|Technische Universität Darmstadt
Universitäts- und Landesbibliothek
|Titel:||Neutronics Calculations Relevant to the Conversion of Research Reactors to Low-Enriched Fuel|
|Dissertation:||TU Darmstadt, Fachbereich Physik, 2005|
It is predictable that activities to convert existing research reactors will intensify in the near-term future, which in turn would simultaneously increase the need for corresponding neutronics calculations. Here, especially the analysis of the remaining high-flux reactors, which are most difficult to convert due to compact core geometries, may benefit from high-precision simulation tools to adequately set-up and study reactor parameters using complete three-dimensional core models.
The scope of the present thesis is to support this process in providing a new computational tool for neutronics calculations (M3O), which is based on standard physics codes, while using the technical computing environment Mathematica as the primary user-interface. The use of such modern environments can be very convenient for a variety of reasons: their analytical capabilities allow for a broad range of calculations and data manipulation, while their interactive graphical user-interface facilitates intensive control of input parameters and interpretation of achieved results. At the same time, Monte Carlo methods play an increasing role in neutron transport and burnup analyses. In M3O, the Monte Carlo code MCNP is employed, which offers the potential for high-precision modeling and analysis. Both major components, Mathematica and MCNP, are also used in an optimization tool developed below and based on the linear programming technique to optimize reactor performance by variation of the fundamental core parameters.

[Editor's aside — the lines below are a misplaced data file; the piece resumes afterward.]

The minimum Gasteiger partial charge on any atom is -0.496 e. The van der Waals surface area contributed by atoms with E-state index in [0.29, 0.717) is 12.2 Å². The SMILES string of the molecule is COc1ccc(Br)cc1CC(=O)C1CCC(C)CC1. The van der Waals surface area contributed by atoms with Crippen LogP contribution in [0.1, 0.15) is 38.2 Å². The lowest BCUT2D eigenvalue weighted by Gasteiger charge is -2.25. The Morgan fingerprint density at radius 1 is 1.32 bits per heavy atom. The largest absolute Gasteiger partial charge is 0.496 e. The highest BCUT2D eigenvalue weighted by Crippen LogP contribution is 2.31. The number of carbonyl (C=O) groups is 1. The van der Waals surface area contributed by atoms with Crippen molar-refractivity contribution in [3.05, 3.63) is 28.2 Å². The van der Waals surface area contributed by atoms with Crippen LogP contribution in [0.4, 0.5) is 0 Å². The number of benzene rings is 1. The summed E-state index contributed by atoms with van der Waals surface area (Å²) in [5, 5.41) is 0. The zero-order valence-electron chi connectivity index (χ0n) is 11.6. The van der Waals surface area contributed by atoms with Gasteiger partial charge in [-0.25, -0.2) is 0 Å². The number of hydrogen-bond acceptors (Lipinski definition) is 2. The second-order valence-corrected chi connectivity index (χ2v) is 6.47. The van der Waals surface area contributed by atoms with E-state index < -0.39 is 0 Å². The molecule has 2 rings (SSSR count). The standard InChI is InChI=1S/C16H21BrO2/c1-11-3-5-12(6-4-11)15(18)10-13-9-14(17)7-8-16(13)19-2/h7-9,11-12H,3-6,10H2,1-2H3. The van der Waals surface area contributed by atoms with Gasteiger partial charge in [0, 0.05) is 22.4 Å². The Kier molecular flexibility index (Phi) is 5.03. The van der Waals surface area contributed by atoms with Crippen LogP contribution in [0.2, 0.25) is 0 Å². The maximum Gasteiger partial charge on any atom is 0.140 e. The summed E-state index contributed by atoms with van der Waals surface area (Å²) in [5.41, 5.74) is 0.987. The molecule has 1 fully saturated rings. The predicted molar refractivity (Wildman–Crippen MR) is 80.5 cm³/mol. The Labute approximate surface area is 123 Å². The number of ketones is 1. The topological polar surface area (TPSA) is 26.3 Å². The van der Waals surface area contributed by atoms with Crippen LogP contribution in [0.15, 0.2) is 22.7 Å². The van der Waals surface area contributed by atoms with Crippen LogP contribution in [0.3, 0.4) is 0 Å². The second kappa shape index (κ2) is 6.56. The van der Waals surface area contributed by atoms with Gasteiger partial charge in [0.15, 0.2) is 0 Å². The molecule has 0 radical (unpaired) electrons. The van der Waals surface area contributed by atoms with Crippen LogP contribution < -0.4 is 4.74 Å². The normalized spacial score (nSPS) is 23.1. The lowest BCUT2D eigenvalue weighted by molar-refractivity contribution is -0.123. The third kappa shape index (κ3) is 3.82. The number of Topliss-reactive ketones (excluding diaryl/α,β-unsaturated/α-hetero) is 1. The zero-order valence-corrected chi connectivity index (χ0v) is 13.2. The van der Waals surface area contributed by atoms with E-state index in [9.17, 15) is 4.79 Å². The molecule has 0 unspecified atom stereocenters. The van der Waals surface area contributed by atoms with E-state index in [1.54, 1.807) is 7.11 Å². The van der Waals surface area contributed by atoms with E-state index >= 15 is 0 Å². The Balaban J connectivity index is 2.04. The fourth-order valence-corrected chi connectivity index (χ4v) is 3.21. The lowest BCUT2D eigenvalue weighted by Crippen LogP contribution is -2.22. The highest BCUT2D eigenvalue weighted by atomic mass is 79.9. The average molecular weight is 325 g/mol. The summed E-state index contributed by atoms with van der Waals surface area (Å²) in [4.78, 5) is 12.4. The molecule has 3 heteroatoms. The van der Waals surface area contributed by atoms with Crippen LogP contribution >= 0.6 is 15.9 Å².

The potential (and limits) of monolithic fuels is largely unknown today. Even though the conversion of a large number of medium-flux reactors would be relatively straightforward, the performance of monolithic fuel with low-enrichment in high-flux reactors is less obvious.
A second main objective of this thesis is therefore to study the neutronics performance of monolithic fuel for a specific type of high-flux reactors, namely the class of so-called single element reactors. These reactors can be considered to be the most difficult to convert to low-enriched fuel because they are characterized by very compact and inflexible core designs. Every existing reactor of this design still uses highly enriched uranium. In addition to a generic single element reactor, which is introduced for more fundamental purposes, the German research reactor FRM-II will be the primary test-case for the evaluation of monolithic fuel performance because it would be an obvious candidate to use this fuel in the future.
|Dokument aufgenommen :||2005-06-06|